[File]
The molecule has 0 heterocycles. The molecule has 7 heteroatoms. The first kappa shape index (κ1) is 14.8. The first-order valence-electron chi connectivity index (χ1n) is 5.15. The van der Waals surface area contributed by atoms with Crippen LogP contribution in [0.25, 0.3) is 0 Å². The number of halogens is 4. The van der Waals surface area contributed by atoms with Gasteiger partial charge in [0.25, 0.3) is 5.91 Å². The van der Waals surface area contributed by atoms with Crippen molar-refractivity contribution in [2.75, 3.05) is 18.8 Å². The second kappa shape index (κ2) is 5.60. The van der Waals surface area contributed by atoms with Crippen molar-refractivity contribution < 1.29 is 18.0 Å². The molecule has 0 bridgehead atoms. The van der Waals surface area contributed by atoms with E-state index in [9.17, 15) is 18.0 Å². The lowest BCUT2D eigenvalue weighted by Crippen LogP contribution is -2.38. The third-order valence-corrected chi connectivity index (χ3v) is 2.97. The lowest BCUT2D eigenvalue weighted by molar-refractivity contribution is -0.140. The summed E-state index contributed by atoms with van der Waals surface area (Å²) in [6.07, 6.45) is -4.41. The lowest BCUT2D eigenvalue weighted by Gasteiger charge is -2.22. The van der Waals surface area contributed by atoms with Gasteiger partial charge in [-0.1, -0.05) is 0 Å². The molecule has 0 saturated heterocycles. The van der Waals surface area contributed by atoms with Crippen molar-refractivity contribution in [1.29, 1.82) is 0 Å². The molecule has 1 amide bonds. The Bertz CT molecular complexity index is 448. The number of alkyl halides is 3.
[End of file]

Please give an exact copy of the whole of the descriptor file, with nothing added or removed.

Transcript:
The molecule has 0 heterocycles. The molecule has 7 heteroatoms. The first kappa shape index (κ1) is 14.8. The first-order valence-electron chi connectivity index (χ1n) is 5.15. The van der Waals surface area contributed by atoms with Crippen LogP contribution in [0.25, 0.3) is 0 Å². The number of halogens is 4. The van der Waals surface area contributed by atoms with Gasteiger partial charge in [0.25, 0.3) is 5.91 Å². The van der Waals surface area contributed by atoms with Crippen molar-refractivity contribution in [2.75, 3.05) is 18.8 Å². The second kappa shape index (κ2) is 5.60. The van der Waals surface area contributed by atoms with Crippen molar-refractivity contribution < 1.29 is 18.0 Å². The molecule has 0 bridgehead atoms. The van der Waals surface area contributed by atoms with E-state index in [9.17, 15) is 18.0 Å². The lowest BCUT2D eigenvalue weighted by Crippen LogP contribution is -2.38. The third-order valence-corrected chi connectivity index (χ3v) is 2.97. The lowest BCUT2D eigenvalue weighted by molar-refractivity contribution is -0.140. The summed E-state index contributed by atoms with van der Waals surface area (Å²) in [6.07, 6.45) is -4.41. The lowest BCUT2D eigenvalue weighted by Gasteiger charge is -2.22. The van der Waals surface area contributed by atoms with Gasteiger partial charge in [-0.1, -0.05) is 0 Å². The molecule has 0 saturated heterocycles. The van der Waals surface area contributed by atoms with Crippen molar-refractivity contribution in [1.29, 1.82) is 0 Å². The molecule has 1 amide bonds. The Bertz CT molecular complexity index is 448. The number of alkyl halides is 3.